Marine Biology in Panama
This program will not run in Summer 2023.
GEO and The Oregon Institute for Marine Biology (OIMB) are excited to offer a program that will focus on the biology of tropical coastal habitats (coral reefs, mangroves, seagrass meadows) and relevant anthropogenic issues on both local and global scales.
The course will be offered at the Bocas Research Station (BRS), a facility operated by the Smithsonian Tropical Research Institute (STRI). BRS is located on Isla Colon, a part of an archipelago located along the Caribbean coast of Panama.OIMB in Panama blog and see what students do in the lab (and underwater).
The Marine Biology-Panama program offers seven, 400-level Marine Biology credits from spring term through September.
The program consists of a one-credit course in spring (BI405) and a two-part summer term course: a one-credit, eight-week planning the research project, and five-credit, two weeks of on-site academic instruction and fieldwork in Panama. OIMB Faculty Richard Emlet and Maya Watts are the instructors for the program.
BI405 Reading (1 credit P/NP) During the spring term, students explore primary and secondary literature on the habitats and environmental issues that will be seen in Panama. Students make presentations on their readings and participate in weekly discussions. Students will be required to develop a bibliography of material useful for their subsequent experience in Panama. Residency at OIMB is not required to participate. Evaluation will be based on the completion of the assignments and participation in the discussion. Class meets for one hour each week and will involve video conferencing for students on the main campus.
OXLA 488/588 Tropical Marine Biology in Panama (6 credits)
Summer term preceding the September field course
During the summer preceding the Panama field course, students will work to design and plan their research project to carry out during the field course in Panama. This pre-departure effort will involve periodic submissions of (and feedback on) planning reports organized around i) project design (questions and hypotheses) and background literature, ii) project experiments, methodology, and expected data, and iii) a completed project proposal with a list of materials necessary to conduct the research. This component is included in the study abroad program course fee. Students do not enroll for it separately. Residency at OIMB is not required.
September Field Course in Panama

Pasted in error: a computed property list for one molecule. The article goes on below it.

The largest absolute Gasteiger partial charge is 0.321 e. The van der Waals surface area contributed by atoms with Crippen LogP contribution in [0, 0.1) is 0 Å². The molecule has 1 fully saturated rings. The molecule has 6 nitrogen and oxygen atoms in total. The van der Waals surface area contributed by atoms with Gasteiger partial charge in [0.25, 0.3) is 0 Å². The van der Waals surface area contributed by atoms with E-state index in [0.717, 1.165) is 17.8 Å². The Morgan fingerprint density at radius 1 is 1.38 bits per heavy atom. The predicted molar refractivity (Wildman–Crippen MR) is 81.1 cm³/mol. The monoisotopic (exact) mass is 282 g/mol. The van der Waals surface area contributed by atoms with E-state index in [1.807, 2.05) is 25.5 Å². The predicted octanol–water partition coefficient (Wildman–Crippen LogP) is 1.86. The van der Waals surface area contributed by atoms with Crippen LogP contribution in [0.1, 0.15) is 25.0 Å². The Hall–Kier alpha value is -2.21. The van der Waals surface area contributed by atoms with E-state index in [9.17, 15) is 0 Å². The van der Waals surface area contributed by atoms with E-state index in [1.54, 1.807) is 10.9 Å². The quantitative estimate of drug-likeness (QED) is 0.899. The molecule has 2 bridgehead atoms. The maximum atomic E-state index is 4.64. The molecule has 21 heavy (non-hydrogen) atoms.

The course in Panama will be a combination of a large number of field trips to a variety of tropical habitats (coral fringing and patch reefs, mangroves, and seagrass meadows), a planned research project with field observations, data collection and analysis, and lectures on habitats and organisms. Students will keep a daily journal of their observations and experiences and will conduct a research project lasting several days over a week-long period. Assessment of student work will focus on the completion and quality of journal entries and presentation of research results in the form of an oral presentation and a research poster.
UO students: please refer to the UO Course Equivalency Process and the UO Office of the Registrar Course Equivalency Database.
Non-UO students: Actual credit awarded is determined by the relevant department at your university in consultation with the study abroad office. Check with your study abroad advisor for more information.
This program is open to Biology, Marine Biology, or Environmental Science majors.
Must have completed at least one term at OIMB
BI451 Invertebrate Zoology
Upon acceptance to the program, you will enroll in BI405 in the spring term before the program through Duckweb, and you will be automatically enrolled in OXLA 488/588 through GEO.
This program has a rolling admission application process: GEO staff (and the program faculty leader, if applicable) will complete a review of the application materials of complete applications in the order that they are submitted (“first come, first serve”). Decisions about acceptance will be made shortly after you submit a complete application. There are some programs that fill fast, some even before the deadline. Students are encouraged to complete applications and commit to programs early.
Acceptance is based on a holistic review of your application. This includes a review of your GPA, transcripts (including courses taken and in-progress), any additional requirements or prerequisites (see section "Additional Requirements"), and the short statement. Some programs require a letter of recommendation from a faculty that is not the program's faculty leader. If a letter of recommendation is required, you will find more information in your GEO application portal.
You will be housed in quads (four persons to a room) in the dormitories at the Bocas Research Station. Group meals will be arranged at the study site. The dormitory, like the entire research station, has a tropical charm that incorporates elements of both colonial and native styles and is a very comfortable place to stay for a two-week period.
GEO programs are under continuous review during this period of global uncertainty and limited travel. All program details outlined on this page, including program cost, are subject to change if global or location-specific conditions require modifications to program structure.
To learn more about COVID regulations while studying abroad, visit our FAQ page.